Vegan Cheese: What Makes the Best Dairy-Free Cheese?

Vegan cheese
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What Is Vegan Cheese?

Put simply, vegan cheese is a plant-based substitute for animal-based cheese. It’s typically consumed by people who are dairy-free; have lactose intolerance; or subscribe to a plant-based, vegetarian, or vegan diet. There is no single way to make vegan or plant cheese, and a number of options exist. Some common ingredients in vegan cheese include soy, nuts, seeds, and flour, as well as tuber crops.

Vegan cheese has become increasingly popular in recent years and the quality, at least from a flavor perspective, is much better than it used it to be. The variety of flavors and textures available to people opting for vegan cheese can get them much closer to the experience of the real thing.

Vegan cheese, however, is highly processed and not necessarily a “natural” product like dairy cheese. Dairy-free cheese, like soy, is an industrial product, but that doesn’t necessarily mean it is unhealthy or bad for you. It’s all about how much you eat and the type you select.

Furthermore, cheese and non-dairy options are different nutritionally, regardless of how indistinguishable their taste and texture may be.

Plant-Based Sources of Vegan Cheese

Nuts and Seeds

Nut-based “cheeses” are one of the most popular vegan cheese products because of their taste and texture. They are much lower in calcium than regular cheese, but you can get around that by selecting calcium-fortified options.

Nut-based cheeses are popular for two reasons:  they are relatively easy to make at home and they require little processing as far as vegan cheeses go.

Seed cheeses are equally convenient for at-home creations, with a culturing process very similar to that of conventional cheeses.

For the most part, the manufacturing process for both involves soaking, blending, and fermenting the nuts/seeds with same bacteria generally used for dairy cheese. Flavor is sometimes added with nutritional yeast or herbs.

Nut-/seed-based cheeses are generally made from:

  • Cashews
  • Macadamia nuts
  • Almonds
  • Pecans
  • Pine nuts
  • Sunflower seeds
  • Pumpkin seeds


Soy is an extremely common plant-based substitute for countless foods, and it’s also a good source of plant protein. Soy-based cheese products are available in a variety of forms and use various ingredients. They can be made from tofu or other soy proteins, and are usually held together with vegetable oils, gums, and other additives. These additions also provide texture and flavor.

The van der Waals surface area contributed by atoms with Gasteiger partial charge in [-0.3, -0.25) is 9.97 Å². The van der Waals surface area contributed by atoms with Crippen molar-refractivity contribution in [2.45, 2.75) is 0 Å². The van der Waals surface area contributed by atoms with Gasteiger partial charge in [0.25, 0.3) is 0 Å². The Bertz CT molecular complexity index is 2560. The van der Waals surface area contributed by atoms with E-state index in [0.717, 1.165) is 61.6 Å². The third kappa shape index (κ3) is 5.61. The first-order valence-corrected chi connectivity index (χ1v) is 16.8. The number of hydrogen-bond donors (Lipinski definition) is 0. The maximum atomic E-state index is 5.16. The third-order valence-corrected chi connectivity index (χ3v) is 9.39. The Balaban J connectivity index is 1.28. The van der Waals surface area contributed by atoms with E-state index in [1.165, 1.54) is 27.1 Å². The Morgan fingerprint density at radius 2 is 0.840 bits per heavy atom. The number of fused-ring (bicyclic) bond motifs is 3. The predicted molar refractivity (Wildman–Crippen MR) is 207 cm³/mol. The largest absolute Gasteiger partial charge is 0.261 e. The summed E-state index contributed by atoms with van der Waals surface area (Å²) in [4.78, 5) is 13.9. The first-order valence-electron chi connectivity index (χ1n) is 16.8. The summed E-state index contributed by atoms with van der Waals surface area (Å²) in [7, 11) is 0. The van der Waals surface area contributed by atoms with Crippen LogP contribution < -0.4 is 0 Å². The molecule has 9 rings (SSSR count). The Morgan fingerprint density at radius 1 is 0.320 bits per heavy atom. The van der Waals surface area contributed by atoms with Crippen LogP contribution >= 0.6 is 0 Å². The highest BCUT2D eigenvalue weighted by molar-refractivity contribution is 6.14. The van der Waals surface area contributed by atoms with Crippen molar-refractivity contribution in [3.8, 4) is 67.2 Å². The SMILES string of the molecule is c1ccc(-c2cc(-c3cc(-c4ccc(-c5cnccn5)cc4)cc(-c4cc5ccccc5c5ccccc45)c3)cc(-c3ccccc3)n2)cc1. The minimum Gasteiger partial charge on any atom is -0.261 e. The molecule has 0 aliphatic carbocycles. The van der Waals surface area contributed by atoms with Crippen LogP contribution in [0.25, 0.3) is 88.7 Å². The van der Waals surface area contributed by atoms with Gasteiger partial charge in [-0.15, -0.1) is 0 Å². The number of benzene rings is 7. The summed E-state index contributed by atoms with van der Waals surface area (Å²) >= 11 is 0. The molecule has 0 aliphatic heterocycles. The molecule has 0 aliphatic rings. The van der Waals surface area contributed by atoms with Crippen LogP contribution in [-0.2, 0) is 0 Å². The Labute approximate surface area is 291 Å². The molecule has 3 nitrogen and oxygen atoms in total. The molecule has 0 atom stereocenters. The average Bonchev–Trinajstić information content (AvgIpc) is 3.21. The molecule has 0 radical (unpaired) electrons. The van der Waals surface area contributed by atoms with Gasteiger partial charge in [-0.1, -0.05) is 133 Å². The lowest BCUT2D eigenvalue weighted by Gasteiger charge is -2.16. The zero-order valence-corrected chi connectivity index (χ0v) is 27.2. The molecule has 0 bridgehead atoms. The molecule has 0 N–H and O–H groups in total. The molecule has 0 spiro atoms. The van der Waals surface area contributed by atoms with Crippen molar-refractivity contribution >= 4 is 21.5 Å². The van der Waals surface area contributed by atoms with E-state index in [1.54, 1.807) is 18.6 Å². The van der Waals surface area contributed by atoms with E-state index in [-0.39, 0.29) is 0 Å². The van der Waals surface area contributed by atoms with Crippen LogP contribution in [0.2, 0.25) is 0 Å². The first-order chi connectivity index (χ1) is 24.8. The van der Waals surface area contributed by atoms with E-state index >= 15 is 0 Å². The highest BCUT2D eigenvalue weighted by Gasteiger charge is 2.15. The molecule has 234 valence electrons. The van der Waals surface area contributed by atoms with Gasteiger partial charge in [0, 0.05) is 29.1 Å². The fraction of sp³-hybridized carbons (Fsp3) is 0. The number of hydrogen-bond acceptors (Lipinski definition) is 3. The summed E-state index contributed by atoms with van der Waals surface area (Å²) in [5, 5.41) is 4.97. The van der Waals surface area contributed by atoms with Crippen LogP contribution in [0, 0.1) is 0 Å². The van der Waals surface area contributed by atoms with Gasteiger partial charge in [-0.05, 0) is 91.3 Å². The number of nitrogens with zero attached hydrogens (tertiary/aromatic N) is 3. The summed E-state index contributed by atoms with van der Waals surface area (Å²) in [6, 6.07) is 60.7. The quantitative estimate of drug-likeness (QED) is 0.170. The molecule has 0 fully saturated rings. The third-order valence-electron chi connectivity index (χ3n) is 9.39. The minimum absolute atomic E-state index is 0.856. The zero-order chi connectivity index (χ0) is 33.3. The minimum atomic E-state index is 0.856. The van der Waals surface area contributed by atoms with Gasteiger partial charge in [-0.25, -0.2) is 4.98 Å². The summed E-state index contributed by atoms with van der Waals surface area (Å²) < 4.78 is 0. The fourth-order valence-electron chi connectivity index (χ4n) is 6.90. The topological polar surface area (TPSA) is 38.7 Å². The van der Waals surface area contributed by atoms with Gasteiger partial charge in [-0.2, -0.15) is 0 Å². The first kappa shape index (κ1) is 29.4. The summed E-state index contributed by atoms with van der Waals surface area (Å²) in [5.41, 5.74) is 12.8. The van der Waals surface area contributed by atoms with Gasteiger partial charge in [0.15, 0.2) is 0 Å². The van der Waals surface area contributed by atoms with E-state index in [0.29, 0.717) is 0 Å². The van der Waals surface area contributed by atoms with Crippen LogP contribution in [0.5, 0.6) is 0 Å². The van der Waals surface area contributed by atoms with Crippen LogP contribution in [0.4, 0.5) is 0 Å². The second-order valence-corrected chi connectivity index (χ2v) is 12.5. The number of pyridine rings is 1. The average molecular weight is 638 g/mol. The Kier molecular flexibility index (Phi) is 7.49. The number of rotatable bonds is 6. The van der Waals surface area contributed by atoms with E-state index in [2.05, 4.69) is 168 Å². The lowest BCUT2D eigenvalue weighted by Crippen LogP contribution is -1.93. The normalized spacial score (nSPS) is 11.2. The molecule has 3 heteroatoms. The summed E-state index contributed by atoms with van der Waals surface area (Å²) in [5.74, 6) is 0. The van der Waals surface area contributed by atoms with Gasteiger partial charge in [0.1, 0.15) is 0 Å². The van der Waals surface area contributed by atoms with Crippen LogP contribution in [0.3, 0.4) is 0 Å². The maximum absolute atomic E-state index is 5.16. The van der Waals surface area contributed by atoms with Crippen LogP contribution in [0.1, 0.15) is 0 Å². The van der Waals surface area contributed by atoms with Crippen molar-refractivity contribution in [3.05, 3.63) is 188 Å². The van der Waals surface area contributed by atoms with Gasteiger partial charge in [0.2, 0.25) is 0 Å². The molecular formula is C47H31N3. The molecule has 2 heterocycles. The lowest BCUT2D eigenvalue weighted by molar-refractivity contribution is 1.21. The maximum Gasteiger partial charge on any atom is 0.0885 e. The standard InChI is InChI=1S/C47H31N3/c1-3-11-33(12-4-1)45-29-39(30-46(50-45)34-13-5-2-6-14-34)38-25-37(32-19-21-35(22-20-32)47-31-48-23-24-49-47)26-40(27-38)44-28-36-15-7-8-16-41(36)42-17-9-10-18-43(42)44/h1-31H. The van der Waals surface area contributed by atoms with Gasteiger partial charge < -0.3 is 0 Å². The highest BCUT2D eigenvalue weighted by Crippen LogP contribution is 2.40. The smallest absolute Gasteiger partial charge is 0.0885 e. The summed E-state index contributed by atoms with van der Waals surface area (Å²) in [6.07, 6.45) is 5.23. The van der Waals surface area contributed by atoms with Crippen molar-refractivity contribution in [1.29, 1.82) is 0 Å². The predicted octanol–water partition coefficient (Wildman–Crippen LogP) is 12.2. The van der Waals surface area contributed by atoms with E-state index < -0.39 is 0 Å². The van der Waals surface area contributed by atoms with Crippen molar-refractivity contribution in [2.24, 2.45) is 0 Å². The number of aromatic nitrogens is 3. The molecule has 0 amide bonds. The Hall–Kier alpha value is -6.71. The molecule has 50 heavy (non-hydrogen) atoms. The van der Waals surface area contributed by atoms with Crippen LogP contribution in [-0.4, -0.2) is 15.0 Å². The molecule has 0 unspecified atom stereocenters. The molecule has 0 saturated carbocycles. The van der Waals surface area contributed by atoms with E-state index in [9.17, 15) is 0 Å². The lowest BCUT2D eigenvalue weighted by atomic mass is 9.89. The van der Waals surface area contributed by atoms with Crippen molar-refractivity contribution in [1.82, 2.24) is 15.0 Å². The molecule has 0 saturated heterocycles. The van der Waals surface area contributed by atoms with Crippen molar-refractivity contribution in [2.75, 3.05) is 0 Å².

Not all soy cheese products are vegan, however. Some contain casein protein, which allows them to melt like real cheese. These may be useful for people with a lactose intolerance, but do not fit into a vegan or vegetarian diet. Unlike seed and nut “cheeses,” soy-based products are completely industrially manufactured.

Tapioca Flour

Some cheese substitutes are made out of flour, or combinations of flours and other products like soy. They are less likely to be used as sliceable cheeses—like nut and some soy options—but rather as sauces. In other cases, smaller amounts of flour are used as binding agents for nut-, seed-, and soy-based “cheese” products that are more suited to solidification.


Coconut is another base for cheese alternatives, but it must be highly processed to reach any semblance of cheese. The high fat content of coconut oil helps to recreate the rich creaminess of cheese, but the strong flavor of coconut means it requires all kinds of additives to make it taste cheesy. Starch is typically added, or flour, as are flavors like nutritional yeast, garlic powder, onion powder, lemon juice, and salt.

Potatoes and Carrots

Like flour, these tuber vegetables are also common in cheese sauces and spreads (especially vegan nacho cheese). They’re also great alternatives for those with nut-free, soy-free, and lactose-free needs. The cheeses can be made in your kitchen with fresh ingredients as well. Simply chop up the veggies and boil them until they’re soft. Then transfer to a blender, and blend until smooth.  To boost flavor and texture, you can include nutritional yeast, starch, oil, water, non-dairy milk, and seasonings.

Is Vegan Cheese Healthy?

It’s hard to classify vegan cheese as a health food—much in the same way it’s hard to classify cheese as a healthy food. When it comes to real cheese, especially unprocessed cheese, there is something to be said about the naturally occurring protein, calcium, and other compounds (not to mention the taste!) found within—that relationship and mixture cannot be recreated.